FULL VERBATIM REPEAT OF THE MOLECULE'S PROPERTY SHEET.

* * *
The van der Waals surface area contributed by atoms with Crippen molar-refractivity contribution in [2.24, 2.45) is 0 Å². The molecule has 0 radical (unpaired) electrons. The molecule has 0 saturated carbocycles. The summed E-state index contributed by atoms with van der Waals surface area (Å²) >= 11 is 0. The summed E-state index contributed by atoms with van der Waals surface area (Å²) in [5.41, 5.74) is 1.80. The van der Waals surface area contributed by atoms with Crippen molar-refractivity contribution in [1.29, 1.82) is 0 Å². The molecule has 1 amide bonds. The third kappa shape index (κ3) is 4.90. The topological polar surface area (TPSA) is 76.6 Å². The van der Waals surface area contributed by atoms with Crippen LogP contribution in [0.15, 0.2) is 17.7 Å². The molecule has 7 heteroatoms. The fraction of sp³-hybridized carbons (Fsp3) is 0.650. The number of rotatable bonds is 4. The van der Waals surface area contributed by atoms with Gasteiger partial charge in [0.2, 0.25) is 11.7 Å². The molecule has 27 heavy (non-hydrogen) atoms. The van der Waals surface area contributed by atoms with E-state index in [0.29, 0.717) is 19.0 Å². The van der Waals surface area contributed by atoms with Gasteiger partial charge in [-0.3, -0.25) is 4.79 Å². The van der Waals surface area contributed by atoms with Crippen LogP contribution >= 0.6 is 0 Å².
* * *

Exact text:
The van der Waals surface area contributed by atoms with Crippen molar-refractivity contribution in [2.24, 2.45) is 0 Å². The molecule has 0 radical (unpaired) electrons. The molecule has 0 saturated carbocycles. The summed E-state index contributed by atoms with van der Waals surface area (Å²) >= 11 is 0. The summed E-state index contributed by atoms with van der Waals surface area (Å²) in [5.41, 5.74) is 1.80. The van der Waals surface area contributed by atoms with Crippen molar-refractivity contribution in [1.29, 1.82) is 0 Å². The molecule has 1 amide bonds. The third kappa shape index (κ3) is 4.90. The topological polar surface area (TPSA) is 76.6 Å². The van der Waals surface area contributed by atoms with Crippen LogP contribution in [0.15, 0.2) is 17.7 Å². The molecule has 7 heteroatoms. The fraction of sp³-hybridized carbons (Fsp3) is 0.650. The number of rotatable bonds is 4. The van der Waals surface area contributed by atoms with Gasteiger partial charge in [0.2, 0.25) is 11.7 Å². The molecule has 27 heavy (non-hydrogen) atoms. The van der Waals surface area contributed by atoms with E-state index in [0.29, 0.717) is 19.0 Å². The van der Waals surface area contributed by atoms with Gasteiger partial charge in [-0.3, -0.25) is 4.79 Å². The van der Waals surface area contributed by atoms with Crippen LogP contribution >= 0.6 is 0 Å².